The security plans to aid the police with high-tech criminal prosecutions without having to release proprietary secrets or suffering damage to their individual brands.
David Roberts, chief executive for the Corporate IT Forum, said: ‘Historically companies have been discouraged from sharing information. Now, when the chips are down we can all work together and solve problems a lot faster, be they viruses or actual malicious intrusion.’
The group is keen to work with the UK’s National High Tech Crime Unit, set up by the government in November 2000. Work is going on in the US to form a similar group to work with the new Office of Homeland Security.
A spokeswoman for the NHTCU said it was keen to form partnerships to crack down on high-tech crime. ‘We welcome any organisation that will work with us in targeting high-tech crime. This is a global problem requiring a global solution and building partnerships is a massive step in reaching that solution.’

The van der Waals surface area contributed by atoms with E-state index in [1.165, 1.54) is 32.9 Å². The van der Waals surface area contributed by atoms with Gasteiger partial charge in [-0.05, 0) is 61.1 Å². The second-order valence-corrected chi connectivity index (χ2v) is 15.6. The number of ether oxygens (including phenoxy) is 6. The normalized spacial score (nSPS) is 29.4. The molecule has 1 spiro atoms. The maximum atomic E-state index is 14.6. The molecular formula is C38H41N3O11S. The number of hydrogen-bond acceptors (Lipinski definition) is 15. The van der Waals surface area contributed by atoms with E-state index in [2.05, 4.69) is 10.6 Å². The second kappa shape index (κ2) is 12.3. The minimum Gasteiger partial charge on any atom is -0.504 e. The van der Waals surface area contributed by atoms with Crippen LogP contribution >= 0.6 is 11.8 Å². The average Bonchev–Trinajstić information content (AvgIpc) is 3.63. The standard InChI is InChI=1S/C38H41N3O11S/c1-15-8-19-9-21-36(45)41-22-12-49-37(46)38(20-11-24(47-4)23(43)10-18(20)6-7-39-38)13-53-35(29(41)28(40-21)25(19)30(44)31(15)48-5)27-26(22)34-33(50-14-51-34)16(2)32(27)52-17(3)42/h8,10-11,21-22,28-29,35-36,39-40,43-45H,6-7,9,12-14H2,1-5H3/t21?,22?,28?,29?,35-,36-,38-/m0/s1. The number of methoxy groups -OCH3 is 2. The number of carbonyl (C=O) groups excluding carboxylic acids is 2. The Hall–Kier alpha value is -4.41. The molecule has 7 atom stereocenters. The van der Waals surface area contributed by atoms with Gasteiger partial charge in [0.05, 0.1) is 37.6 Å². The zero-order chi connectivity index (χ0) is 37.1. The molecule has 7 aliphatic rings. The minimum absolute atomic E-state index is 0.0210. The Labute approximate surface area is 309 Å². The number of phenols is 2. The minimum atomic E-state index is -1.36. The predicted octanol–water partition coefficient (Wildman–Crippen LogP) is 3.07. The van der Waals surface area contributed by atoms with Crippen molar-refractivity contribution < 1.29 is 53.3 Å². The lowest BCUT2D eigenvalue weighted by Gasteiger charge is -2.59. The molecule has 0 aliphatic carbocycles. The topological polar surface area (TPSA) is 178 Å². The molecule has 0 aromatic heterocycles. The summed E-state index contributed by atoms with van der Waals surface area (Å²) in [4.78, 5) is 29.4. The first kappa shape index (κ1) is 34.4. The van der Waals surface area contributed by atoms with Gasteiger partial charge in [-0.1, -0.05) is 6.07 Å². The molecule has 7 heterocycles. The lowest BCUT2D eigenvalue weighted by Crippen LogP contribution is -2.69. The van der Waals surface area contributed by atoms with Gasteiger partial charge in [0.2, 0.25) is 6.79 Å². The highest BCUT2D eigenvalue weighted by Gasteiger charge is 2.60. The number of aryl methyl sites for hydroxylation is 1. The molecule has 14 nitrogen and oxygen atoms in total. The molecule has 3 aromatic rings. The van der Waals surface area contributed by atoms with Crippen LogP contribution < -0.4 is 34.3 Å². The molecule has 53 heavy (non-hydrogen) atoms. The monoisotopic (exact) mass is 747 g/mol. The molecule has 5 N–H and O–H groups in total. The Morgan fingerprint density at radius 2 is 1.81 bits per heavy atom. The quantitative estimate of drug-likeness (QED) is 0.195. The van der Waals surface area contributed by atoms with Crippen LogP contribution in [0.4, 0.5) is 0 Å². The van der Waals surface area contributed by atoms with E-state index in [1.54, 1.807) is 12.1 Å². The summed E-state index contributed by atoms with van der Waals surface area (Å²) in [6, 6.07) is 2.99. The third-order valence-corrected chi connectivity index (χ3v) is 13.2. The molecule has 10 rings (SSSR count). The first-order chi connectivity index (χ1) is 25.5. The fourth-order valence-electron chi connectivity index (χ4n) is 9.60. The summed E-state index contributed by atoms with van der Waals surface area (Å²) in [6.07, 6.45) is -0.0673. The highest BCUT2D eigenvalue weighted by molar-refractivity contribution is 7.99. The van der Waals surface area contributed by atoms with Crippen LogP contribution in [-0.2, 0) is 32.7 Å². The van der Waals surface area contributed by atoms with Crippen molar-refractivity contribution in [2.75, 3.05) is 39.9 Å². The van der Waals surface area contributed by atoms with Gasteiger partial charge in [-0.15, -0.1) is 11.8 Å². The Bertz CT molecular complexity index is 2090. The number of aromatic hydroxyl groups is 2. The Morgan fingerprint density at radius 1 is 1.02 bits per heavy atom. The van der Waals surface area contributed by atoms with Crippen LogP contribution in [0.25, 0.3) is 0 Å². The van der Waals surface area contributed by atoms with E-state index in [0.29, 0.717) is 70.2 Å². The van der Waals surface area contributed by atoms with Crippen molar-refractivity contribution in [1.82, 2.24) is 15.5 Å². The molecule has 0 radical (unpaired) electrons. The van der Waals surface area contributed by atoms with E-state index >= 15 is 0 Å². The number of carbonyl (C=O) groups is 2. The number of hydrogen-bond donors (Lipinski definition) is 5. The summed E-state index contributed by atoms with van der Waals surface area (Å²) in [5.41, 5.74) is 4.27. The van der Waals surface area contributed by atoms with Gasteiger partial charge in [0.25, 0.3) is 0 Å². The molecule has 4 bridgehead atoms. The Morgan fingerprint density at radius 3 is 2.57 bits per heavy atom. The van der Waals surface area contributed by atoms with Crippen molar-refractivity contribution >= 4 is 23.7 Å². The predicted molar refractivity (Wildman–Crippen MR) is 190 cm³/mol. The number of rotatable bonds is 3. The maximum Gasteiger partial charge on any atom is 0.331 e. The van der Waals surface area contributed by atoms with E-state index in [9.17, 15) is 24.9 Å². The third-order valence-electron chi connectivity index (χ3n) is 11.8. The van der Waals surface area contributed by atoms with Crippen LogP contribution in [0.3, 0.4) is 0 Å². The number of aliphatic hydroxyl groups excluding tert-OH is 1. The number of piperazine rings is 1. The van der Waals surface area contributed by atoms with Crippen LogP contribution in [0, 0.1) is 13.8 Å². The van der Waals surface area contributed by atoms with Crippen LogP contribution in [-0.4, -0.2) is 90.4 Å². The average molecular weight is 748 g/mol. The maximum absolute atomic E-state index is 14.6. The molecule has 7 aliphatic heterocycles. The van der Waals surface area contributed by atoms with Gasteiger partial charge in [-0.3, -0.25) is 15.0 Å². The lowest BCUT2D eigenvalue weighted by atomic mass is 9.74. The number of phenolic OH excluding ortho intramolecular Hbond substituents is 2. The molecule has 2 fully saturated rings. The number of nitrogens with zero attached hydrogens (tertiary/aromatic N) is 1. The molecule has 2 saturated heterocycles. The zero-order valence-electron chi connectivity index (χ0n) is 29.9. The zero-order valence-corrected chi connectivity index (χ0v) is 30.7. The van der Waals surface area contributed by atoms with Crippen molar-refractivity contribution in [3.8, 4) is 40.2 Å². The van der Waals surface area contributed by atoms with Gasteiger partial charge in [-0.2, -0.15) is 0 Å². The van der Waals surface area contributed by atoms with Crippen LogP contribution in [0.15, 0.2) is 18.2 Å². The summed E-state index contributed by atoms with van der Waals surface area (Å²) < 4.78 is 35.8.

The Information Security Task Force has members from 47 of the FTSE 100 companies and is aimed at improving response times to problems and addressing continuing vulnerabilities in IT infrastructure.
A 2002 DTI report found 78% of companies had suffered attack, with the average cost of a breach standing at £30,000.
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